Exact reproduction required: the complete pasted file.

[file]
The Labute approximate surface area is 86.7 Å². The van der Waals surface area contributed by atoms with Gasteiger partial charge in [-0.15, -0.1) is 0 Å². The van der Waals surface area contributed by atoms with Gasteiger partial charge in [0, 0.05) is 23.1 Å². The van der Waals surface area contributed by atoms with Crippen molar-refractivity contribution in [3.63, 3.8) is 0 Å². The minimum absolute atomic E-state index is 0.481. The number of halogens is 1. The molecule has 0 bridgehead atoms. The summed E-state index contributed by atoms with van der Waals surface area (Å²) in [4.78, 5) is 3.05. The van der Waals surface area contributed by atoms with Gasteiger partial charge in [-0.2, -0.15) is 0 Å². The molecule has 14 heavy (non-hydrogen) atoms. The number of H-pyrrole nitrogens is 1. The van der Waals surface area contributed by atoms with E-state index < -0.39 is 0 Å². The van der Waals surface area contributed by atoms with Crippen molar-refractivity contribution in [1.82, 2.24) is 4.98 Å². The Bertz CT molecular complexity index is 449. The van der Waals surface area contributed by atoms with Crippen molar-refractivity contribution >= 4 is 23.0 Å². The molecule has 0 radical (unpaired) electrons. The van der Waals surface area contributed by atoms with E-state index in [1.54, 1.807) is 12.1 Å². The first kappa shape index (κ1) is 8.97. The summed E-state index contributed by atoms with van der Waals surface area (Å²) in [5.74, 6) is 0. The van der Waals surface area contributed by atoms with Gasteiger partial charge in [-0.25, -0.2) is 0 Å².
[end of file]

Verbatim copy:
The Labute approximate surface area is 86.7 Å². The van der Waals surface area contributed by atoms with Gasteiger partial charge in [-0.15, -0.1) is 0 Å². The van der Waals surface area contributed by atoms with Gasteiger partial charge in [0, 0.05) is 23.1 Å². The van der Waals surface area contributed by atoms with Crippen molar-refractivity contribution in [3.63, 3.8) is 0 Å². The minimum absolute atomic E-state index is 0.481. The number of halogens is 1. The molecule has 0 bridgehead atoms. The summed E-state index contributed by atoms with van der Waals surface area (Å²) in [4.78, 5) is 3.05. The van der Waals surface area contributed by atoms with Gasteiger partial charge in [-0.2, -0.15) is 0 Å². The molecule has 14 heavy (non-hydrogen) atoms. The number of H-pyrrole nitrogens is 1. The van der Waals surface area contributed by atoms with E-state index < -0.39 is 0 Å². The van der Waals surface area contributed by atoms with Crippen molar-refractivity contribution in [1.82, 2.24) is 4.98 Å². The Bertz CT molecular complexity index is 449. The van der Waals surface area contributed by atoms with Crippen molar-refractivity contribution >= 4 is 23.0 Å². The molecule has 0 radical (unpaired) electrons. The van der Waals surface area contributed by atoms with E-state index in [1.54, 1.807) is 12.1 Å². The first kappa shape index (κ1) is 8.97. The summed E-state index contributed by atoms with van der Waals surface area (Å²) in [5.74, 6) is 0. The van der Waals surface area contributed by atoms with Gasteiger partial charge in [-0.25, -0.2) is 0 Å².